“The past 12 months has been crazy; like a complete time-warp,” McCall says. “We’ve done a hell of a lot of touring and the band has grown so much in that time that I forget the fact it’s only been a year since [‘Reverence’ came out]. It’s been the biggest release of the band’s career and we’ve reached several milestones in the past 12 months. These are things we never even thought we would see and they just rolled over, one after the other. It’s been busy and hectic; so hectic. We’ve had three major injuries within the band in the past 12 months, we’ve played the biggest headline shows we’ve ever played in every continent we’ve played in, then we’ve played the biggest festival appearances and biggest shows of our lives.”

Written and conceived around a dark period for the band, ‘Reverence’ was informed by personal tragedy and loss, and took the five-piece’s music into sometimes difficult yet often ground-breaking territory.

“All of that writing and stuff happened, we brought the record out during that whole ongoing thing, and I guess it’s just a part of life.” McCall says. “It’s something that never leaves you, that loss. It gets easier the amount of time you put between when it happens and now, I guess. You carry it with you all the time and you see it through different lenses and shades as you go. In that respect, dealing with it is going well, but you always have a relationship with it. That’s probably the best way to describe it.”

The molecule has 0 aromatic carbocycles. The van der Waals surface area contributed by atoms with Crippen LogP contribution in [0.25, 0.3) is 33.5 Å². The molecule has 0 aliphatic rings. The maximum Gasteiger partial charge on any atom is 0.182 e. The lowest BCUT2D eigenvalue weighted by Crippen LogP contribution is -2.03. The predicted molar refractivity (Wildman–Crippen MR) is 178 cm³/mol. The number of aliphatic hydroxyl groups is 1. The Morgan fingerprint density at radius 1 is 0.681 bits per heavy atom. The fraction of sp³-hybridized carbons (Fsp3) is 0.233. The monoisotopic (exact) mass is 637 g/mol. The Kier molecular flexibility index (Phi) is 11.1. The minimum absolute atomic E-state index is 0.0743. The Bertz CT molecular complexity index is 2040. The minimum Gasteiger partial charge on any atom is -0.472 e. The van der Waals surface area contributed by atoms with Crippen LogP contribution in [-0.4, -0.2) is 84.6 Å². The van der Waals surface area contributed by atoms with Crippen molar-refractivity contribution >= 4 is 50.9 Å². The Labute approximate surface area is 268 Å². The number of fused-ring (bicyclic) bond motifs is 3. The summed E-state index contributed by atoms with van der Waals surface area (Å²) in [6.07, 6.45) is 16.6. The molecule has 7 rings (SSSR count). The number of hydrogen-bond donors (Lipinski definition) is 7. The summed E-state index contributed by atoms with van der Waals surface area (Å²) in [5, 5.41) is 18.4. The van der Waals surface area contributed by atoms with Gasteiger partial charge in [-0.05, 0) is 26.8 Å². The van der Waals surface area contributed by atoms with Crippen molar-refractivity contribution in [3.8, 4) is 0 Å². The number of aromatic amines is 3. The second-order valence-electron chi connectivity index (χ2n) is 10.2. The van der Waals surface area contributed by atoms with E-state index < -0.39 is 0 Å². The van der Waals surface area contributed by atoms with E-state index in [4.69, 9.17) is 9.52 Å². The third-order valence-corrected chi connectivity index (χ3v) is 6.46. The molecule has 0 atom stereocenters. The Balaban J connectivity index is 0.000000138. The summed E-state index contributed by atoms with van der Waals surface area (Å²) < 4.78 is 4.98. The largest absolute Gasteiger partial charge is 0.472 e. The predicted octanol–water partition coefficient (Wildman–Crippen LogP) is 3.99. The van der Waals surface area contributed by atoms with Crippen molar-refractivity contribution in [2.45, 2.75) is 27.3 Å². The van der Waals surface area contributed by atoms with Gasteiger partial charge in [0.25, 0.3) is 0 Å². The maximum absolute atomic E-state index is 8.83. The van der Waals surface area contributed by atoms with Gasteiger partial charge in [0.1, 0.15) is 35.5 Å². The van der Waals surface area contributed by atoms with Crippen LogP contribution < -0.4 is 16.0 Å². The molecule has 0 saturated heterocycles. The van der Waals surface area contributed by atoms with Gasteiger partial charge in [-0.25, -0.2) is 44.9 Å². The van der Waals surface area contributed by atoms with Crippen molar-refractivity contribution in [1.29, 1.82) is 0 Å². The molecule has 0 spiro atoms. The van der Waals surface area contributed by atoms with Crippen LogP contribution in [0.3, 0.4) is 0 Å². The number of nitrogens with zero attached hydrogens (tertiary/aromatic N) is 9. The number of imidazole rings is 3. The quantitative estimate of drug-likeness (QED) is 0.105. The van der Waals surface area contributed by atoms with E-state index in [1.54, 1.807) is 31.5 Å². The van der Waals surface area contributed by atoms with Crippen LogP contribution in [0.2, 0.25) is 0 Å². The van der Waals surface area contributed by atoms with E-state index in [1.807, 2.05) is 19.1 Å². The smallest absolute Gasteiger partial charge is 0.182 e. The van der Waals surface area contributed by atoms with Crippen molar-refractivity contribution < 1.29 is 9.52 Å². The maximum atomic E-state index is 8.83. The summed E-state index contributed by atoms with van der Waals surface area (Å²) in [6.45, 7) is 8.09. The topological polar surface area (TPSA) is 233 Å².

After a heavy few months spent touring Europe and the States, where McCall says he was offered crack in a diner before food was even mentioned, the band will play its only Australian shows of 2019 at Good Things Festival; a trio of dates which stand out for several reasons.